College Students with Learning Disabilities and ADHD

College Students with Learning Disabilities and ADHD

While most individuals with learning disabilities and ADHD are diagnosed as children or adolescents, some are diagnosed with these issues later on as adults, frequently while in college. While they may have been struggling with reading, writing, or math skills over their entire academic careers, they compensated adequately through hard work, extraordinarily high levels of effort, much persistence, and consistent help from parents and teachers. Many report that the help they received from tutors, coaches, and parents during high school was crucial in helping them keep up with school demands, pass tests, and obtain good grades. However, this also masked underlying difficulties and delayed the time problems were correctly identified. Once in college, many individuals no longer have access to this support. They find themselves to be quickly overwhelmed by the amount of work they are required to complete, and are incapable of performing at the same level. Others find that they are disorganized and struggle to keep track of important deadlines, which results in high levels of anxiety. A number of college students end up achieving well below their true level of ability on tests. Others find themselves at high risk of failing important classes or even, entire semesters.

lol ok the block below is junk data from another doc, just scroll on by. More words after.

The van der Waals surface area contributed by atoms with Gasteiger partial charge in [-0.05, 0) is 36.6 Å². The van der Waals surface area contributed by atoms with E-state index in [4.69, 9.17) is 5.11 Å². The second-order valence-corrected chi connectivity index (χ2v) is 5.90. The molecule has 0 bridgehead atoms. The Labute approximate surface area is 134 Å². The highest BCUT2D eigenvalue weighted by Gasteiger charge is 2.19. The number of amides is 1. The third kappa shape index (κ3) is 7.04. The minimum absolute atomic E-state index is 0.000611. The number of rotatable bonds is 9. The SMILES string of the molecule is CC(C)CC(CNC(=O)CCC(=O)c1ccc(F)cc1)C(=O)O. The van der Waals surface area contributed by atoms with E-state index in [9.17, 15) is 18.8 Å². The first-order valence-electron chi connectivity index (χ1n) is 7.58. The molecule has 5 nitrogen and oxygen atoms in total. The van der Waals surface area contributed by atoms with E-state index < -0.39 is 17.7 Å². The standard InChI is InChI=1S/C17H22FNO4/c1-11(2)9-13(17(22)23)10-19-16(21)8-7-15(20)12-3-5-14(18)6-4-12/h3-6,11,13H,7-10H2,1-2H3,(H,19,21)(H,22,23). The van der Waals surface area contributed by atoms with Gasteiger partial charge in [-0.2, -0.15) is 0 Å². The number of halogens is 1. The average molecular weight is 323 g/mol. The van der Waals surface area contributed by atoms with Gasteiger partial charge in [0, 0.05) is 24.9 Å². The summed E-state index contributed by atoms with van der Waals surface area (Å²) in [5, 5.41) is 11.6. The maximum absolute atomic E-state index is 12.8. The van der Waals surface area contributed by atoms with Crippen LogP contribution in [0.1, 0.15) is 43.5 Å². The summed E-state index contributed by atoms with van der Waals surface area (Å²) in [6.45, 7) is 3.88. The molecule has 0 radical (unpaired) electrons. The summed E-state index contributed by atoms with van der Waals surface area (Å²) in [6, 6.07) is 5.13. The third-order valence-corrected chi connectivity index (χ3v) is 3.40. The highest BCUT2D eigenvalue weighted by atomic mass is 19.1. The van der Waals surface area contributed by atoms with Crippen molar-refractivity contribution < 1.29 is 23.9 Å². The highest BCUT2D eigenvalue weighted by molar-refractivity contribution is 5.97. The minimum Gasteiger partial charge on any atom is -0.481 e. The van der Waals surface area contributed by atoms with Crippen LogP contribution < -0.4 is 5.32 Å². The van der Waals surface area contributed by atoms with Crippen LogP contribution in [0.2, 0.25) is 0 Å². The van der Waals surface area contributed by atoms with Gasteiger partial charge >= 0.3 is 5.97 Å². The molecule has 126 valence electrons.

In many cases, the reason for their unexpected academic performance problems has to do with undiagnosed learning or attentional problems. Once they enter college, the academic demands far surpass their abilities to keep up without the proper assistance and access to educational accommodations. Often, certain demands (e.g. taking timed tests, reading large amounts of information under time constraints, etc.) directly recruit areas of difficulty and interfere with the student’s ability to demonstrate their knowledge and understanding of concepts and material. The first step in overcoming this situation is to determine whether the challenges they are experiencing are secondary to undiagnosed learning and/or attentional disorders. This provides important information about a student’s learning style, including strengths and weaknesses, and facilitates access to educational accommodations when indicated. For some of our college-age clients, a neuropsychological evaluation is the piece they needed to help them understand their learning challenges, reach their full potential, and successfully complete their degree. If you have questions or would like to obtain further information, please contact Dr. Beaulieu at 248-644-9466 to schedule an appointment at your earliest convenience.